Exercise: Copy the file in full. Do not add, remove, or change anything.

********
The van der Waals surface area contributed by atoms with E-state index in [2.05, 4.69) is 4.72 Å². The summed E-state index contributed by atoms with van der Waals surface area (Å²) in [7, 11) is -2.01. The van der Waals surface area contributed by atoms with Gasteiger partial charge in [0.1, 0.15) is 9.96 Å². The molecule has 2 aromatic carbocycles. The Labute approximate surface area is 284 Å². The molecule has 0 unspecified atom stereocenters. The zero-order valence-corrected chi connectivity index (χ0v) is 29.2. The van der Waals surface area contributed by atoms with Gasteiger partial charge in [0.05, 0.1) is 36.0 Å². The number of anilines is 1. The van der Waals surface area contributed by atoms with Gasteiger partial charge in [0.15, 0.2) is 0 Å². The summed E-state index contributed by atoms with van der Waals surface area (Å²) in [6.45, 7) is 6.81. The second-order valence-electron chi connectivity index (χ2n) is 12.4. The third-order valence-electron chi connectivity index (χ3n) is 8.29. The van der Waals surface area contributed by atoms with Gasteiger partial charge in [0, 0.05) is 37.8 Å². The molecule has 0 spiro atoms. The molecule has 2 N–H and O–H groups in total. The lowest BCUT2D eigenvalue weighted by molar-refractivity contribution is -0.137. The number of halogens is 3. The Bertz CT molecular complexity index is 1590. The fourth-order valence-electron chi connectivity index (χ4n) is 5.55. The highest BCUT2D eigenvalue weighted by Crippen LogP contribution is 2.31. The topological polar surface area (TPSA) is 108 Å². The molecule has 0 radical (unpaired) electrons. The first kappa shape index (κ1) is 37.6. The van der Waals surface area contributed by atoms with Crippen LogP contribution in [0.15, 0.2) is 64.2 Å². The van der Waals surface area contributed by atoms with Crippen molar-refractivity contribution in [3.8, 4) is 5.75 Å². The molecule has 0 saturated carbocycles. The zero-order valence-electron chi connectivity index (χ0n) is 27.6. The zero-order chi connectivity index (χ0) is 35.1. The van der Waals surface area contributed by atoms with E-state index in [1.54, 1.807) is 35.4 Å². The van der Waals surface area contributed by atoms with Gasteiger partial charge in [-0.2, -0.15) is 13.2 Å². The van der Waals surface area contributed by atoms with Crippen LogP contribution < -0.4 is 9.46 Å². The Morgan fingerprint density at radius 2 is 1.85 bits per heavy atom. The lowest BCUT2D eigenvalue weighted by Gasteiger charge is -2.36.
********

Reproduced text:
The van der Waals surface area contributed by atoms with E-state index in [2.05, 4.69) is 4.72 Å². The summed E-state index contributed by atoms with van der Waals surface area (Å²) in [7, 11) is -2.01. The van der Waals surface area contributed by atoms with Gasteiger partial charge in [0.1, 0.15) is 9.96 Å². The molecule has 2 aromatic carbocycles. The Labute approximate surface area is 284 Å². The molecule has 0 unspecified atom stereocenters. The zero-order valence-corrected chi connectivity index (χ0v) is 29.2. The van der Waals surface area contributed by atoms with Gasteiger partial charge in [0.05, 0.1) is 36.0 Å². The number of anilines is 1. The van der Waals surface area contributed by atoms with Gasteiger partial charge in [0.15, 0.2) is 0 Å². The summed E-state index contributed by atoms with van der Waals surface area (Å²) in [6.45, 7) is 6.81. The second-order valence-electron chi connectivity index (χ2n) is 12.4. The third-order valence-electron chi connectivity index (χ3n) is 8.29. The van der Waals surface area contributed by atoms with Gasteiger partial charge in [0, 0.05) is 37.8 Å². The molecule has 0 spiro atoms. The molecule has 2 N–H and O–H groups in total. The lowest BCUT2D eigenvalue weighted by molar-refractivity contribution is -0.137. The number of halogens is 3. The Bertz CT molecular complexity index is 1590. The fourth-order valence-electron chi connectivity index (χ4n) is 5.55. The highest BCUT2D eigenvalue weighted by Crippen LogP contribution is 2.31. The topological polar surface area (TPSA) is 108 Å². The molecule has 0 radical (unpaired) electrons. The first kappa shape index (κ1) is 37.6. The van der Waals surface area contributed by atoms with Crippen LogP contribution in [0.15, 0.2) is 64.2 Å². The van der Waals surface area contributed by atoms with Crippen molar-refractivity contribution in [3.8, 4) is 5.75 Å². The molecule has 0 saturated carbocycles. The zero-order valence-electron chi connectivity index (χ0n) is 27.6. The zero-order chi connectivity index (χ0) is 35.1. The van der Waals surface area contributed by atoms with E-state index in [1.54, 1.807) is 35.4 Å². The van der Waals surface area contributed by atoms with Gasteiger partial charge in [-0.2, -0.15) is 13.2 Å². The van der Waals surface area contributed by atoms with Crippen LogP contribution < -0.4 is 9.46 Å². The Morgan fingerprint density at radius 2 is 1.85 bits per heavy atom. The lowest BCUT2D eigenvalue weighted by Gasteiger charge is -2.36.